Travel back in time to when branding was something you did to cattle. When the shopkeeper measured out your purchases on a set of scales. When Mrs Miggins still owned her pie shop. And when coffee was just coffee, not an iced caramel macchiato.
Store opening times haven’t changed much since then in Vienna.
I exaggerate, but if you’re used to 24/7 convenience, then you might have to ratchet down your expectations. In general, shops are not allowed to open before 6 am or after 9 pm (weekdays) or after 6 pm (Saturdays), or total more than 72 hours of operation per week. Shops must also close on Sundays and public holidays.
There are exceptions (for example, souvenir sellers can open on Sundays), but here are typical opening times in Vienna:
Supermarket chains – open sometime between 7 am and 7.45 am and close sometime between 7 pm and 8 pm on a weekday, depending on the chain and location. Saturday they typically close at 6pm. They do not open on Sundays.
Department stores first open later in the day, even as late as 10 am – so consider your early-morning shopping route carefully. Their closing times vary but are typically 6 pm or 7 pm. Stores in very busy shopping areas may stay open as late as 9 pm during the week. As with the supermarkets, stores close by 6 pm on Saturday and stay closed for Sunday.
There is considerable store-by-store variation within the allowed opening hours, so check before shopping.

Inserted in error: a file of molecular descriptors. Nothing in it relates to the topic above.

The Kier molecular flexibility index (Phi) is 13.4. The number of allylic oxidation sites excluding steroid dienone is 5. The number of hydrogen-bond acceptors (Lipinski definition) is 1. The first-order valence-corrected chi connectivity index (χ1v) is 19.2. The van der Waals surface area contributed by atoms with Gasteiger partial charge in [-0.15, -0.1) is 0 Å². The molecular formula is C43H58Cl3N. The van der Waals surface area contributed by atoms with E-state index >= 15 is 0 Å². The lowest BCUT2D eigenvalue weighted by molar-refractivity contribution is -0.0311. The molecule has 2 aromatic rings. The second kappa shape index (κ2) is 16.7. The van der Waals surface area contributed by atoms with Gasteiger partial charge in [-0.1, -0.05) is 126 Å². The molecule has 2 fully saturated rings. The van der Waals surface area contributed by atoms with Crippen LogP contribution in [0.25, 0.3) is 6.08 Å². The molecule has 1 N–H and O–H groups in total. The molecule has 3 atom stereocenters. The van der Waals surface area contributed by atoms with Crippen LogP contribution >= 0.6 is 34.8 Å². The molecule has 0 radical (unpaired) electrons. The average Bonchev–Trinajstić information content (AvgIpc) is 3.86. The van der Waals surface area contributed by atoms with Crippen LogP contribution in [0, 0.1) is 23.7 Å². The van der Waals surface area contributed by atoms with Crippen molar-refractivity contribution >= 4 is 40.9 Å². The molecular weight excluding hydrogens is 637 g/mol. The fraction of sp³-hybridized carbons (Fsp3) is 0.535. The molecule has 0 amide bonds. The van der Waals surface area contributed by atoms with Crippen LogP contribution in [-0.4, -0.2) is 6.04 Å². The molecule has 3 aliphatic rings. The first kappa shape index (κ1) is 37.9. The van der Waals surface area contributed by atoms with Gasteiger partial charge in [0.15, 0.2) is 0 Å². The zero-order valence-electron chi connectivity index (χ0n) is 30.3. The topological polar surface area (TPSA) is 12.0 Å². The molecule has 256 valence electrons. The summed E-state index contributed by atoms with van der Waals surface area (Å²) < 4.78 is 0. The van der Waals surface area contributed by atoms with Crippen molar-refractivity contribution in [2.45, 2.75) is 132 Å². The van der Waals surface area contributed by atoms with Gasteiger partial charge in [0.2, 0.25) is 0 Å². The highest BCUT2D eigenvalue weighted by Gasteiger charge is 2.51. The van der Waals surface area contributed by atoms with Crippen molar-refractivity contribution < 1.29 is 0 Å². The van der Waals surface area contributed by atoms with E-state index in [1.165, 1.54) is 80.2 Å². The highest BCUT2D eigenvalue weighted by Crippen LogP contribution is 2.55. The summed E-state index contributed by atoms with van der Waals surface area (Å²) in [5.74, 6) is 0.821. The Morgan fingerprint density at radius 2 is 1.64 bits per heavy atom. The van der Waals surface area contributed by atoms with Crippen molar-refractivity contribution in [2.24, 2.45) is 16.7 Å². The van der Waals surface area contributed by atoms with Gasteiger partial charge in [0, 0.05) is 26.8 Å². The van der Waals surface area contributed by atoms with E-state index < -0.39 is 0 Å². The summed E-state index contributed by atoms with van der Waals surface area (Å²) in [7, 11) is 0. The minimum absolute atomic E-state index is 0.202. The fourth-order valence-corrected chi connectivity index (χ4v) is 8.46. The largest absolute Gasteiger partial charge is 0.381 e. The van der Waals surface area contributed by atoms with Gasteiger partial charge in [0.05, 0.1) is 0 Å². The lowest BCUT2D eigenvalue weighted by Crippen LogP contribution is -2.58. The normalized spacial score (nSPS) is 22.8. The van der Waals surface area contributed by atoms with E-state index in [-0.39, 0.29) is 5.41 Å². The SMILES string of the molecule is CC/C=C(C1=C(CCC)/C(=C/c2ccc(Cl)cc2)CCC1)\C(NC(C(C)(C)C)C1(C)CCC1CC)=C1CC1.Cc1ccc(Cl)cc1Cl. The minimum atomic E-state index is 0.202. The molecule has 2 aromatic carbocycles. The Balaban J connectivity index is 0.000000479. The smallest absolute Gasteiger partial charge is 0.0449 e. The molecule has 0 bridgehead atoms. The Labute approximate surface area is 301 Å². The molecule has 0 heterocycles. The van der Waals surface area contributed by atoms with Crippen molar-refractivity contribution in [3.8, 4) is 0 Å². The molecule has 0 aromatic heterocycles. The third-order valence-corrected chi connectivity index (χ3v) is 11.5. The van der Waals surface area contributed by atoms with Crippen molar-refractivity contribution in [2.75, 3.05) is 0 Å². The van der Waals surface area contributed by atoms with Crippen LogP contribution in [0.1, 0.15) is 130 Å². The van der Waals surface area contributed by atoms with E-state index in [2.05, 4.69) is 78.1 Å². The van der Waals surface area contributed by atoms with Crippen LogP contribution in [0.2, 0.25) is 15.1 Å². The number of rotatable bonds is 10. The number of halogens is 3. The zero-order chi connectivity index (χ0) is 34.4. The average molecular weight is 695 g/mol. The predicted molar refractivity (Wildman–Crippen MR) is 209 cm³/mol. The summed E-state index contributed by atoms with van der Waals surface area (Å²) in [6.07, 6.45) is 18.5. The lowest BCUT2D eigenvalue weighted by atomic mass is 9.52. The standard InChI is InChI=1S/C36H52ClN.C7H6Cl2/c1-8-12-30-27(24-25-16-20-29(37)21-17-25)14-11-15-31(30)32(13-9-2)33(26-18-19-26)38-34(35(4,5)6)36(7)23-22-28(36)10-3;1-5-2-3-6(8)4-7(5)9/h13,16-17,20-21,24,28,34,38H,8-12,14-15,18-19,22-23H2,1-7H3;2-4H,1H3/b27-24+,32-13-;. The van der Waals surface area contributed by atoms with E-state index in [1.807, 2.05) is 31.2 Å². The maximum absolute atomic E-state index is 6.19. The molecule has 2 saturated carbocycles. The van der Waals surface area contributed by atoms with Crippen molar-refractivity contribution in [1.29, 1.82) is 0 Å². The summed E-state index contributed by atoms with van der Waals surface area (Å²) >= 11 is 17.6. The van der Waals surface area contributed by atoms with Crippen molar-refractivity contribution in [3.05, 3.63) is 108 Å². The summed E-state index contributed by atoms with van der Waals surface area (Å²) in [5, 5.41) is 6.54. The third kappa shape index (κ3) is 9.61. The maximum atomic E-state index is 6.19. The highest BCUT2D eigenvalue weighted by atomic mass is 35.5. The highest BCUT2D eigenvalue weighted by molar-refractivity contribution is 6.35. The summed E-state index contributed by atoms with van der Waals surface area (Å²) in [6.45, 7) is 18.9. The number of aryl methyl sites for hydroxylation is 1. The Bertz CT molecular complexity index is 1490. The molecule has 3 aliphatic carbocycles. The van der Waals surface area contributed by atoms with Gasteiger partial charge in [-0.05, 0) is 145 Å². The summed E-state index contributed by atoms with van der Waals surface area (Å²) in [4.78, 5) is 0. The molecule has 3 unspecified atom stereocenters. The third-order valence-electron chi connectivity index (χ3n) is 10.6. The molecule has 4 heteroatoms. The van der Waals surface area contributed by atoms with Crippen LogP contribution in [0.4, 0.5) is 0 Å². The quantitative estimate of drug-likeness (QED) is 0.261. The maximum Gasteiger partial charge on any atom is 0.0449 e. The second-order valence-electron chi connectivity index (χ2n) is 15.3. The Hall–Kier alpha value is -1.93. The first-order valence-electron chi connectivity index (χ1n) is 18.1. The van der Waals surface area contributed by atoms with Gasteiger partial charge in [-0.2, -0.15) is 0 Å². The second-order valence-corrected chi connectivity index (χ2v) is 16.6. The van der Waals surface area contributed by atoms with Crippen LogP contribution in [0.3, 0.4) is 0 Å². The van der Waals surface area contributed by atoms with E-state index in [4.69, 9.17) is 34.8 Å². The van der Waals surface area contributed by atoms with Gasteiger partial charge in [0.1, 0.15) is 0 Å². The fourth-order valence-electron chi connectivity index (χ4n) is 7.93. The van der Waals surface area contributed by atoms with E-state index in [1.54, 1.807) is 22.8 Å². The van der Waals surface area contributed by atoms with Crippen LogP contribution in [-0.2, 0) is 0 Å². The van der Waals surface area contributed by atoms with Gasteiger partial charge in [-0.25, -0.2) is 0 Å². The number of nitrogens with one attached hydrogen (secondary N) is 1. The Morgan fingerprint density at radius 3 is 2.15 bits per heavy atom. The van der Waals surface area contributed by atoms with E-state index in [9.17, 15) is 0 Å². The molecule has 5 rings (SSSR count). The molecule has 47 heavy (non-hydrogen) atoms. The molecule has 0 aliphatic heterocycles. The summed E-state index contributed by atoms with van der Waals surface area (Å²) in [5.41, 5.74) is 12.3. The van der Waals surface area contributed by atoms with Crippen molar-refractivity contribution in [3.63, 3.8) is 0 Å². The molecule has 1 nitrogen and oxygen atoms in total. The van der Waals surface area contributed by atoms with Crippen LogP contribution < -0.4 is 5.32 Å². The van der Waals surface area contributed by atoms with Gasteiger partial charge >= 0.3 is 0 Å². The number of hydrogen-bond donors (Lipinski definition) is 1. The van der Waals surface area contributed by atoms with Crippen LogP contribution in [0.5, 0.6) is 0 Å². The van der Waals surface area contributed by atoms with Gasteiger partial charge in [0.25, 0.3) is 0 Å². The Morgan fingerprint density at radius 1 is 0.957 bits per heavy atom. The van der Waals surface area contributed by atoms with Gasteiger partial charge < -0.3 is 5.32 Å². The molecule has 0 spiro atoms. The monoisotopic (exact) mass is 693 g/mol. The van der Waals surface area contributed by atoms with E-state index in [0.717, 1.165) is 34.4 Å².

What to do if you’re desperate
- Tip 1: Smaller food stores located in train stations, bus stations, airports etc. have a special status, so tend to stay open on Sundays and operate longer on other days. For example, at the time of writing, the small Interspar supermarket at the “Wien Mitte” station was open every day from 6 am to 11 pm. Be prepared to fight your way through the crowds of shoppers who forgot to buy bread earlier.
- Tip 2: Most petrol/gas stations now feature a small store selling food essentials and more. These are often supplied (and branded) by one of the supermarket chains, and open much longer than their high street cousins.
- Tip 3: Some small grocery stores away from the main shopping streets ignore the rules and open longer.
- Tip 4: Quite a few bakeries open on Sunday morning. Not sure what the rule is, but it’s rather nice to pick up fresh rolls, croissants and (if we’re throwing caution to the wind) chocolate muffins for a late Sunday breakfast.
(Photo credit: © krasnevsky / Fotolia)